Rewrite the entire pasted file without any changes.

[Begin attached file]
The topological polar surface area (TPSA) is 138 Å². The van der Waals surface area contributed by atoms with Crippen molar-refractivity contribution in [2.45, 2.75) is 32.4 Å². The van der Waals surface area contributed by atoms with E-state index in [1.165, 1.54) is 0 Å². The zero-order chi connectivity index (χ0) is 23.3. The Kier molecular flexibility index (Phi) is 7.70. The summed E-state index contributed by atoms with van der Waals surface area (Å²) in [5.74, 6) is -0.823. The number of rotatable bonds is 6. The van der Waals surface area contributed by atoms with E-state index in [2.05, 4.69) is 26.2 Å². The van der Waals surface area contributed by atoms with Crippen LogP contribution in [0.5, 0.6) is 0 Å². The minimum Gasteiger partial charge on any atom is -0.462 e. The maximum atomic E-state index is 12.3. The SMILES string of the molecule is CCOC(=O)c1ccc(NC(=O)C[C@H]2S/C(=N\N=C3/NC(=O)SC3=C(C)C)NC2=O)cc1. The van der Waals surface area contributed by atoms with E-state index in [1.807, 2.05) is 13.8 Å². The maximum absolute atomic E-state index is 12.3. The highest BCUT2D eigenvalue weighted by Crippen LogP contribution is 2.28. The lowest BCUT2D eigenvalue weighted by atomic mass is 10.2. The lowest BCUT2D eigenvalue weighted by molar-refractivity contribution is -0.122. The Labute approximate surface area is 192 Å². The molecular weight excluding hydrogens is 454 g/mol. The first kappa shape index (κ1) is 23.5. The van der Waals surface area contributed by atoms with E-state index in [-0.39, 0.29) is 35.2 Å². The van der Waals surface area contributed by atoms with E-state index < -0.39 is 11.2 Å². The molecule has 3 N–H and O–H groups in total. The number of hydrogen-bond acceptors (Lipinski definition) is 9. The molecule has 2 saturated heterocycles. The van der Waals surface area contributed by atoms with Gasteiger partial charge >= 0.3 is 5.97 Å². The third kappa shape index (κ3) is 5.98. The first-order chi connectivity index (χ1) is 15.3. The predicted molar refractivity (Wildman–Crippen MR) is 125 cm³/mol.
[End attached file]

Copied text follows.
The topological polar surface area (TPSA) is 138 Å². The van der Waals surface area contributed by atoms with Crippen molar-refractivity contribution in [2.45, 2.75) is 32.4 Å². The van der Waals surface area contributed by atoms with E-state index in [1.165, 1.54) is 0 Å². The zero-order chi connectivity index (χ0) is 23.3. The Kier molecular flexibility index (Phi) is 7.70. The summed E-state index contributed by atoms with van der Waals surface area (Å²) in [5.74, 6) is -0.823. The number of rotatable bonds is 6. The van der Waals surface area contributed by atoms with E-state index in [2.05, 4.69) is 26.2 Å². The van der Waals surface area contributed by atoms with Crippen LogP contribution in [0.5, 0.6) is 0 Å². The minimum Gasteiger partial charge on any atom is -0.462 e. The maximum atomic E-state index is 12.3. The SMILES string of the molecule is CCOC(=O)c1ccc(NC(=O)C[C@H]2S/C(=N\N=C3/NC(=O)SC3=C(C)C)NC2=O)cc1. The van der Waals surface area contributed by atoms with E-state index in [1.807, 2.05) is 13.8 Å². The maximum absolute atomic E-state index is 12.3. The highest BCUT2D eigenvalue weighted by Crippen LogP contribution is 2.28. The lowest BCUT2D eigenvalue weighted by atomic mass is 10.2. The lowest BCUT2D eigenvalue weighted by molar-refractivity contribution is -0.122. The Labute approximate surface area is 192 Å². The molecular weight excluding hydrogens is 454 g/mol. The first kappa shape index (κ1) is 23.5. The van der Waals surface area contributed by atoms with E-state index in [-0.39, 0.29) is 35.2 Å². The van der Waals surface area contributed by atoms with E-state index < -0.39 is 11.2 Å². The molecule has 3 N–H and O–H groups in total. The number of hydrogen-bond acceptors (Lipinski definition) is 9. The molecule has 2 saturated heterocycles. The van der Waals surface area contributed by atoms with Gasteiger partial charge >= 0.3 is 5.97 Å². The third kappa shape index (κ3) is 5.98. The first-order chi connectivity index (χ1) is 15.3. The predicted molar refractivity (Wildman–Crippen MR) is 125 cm³/mol.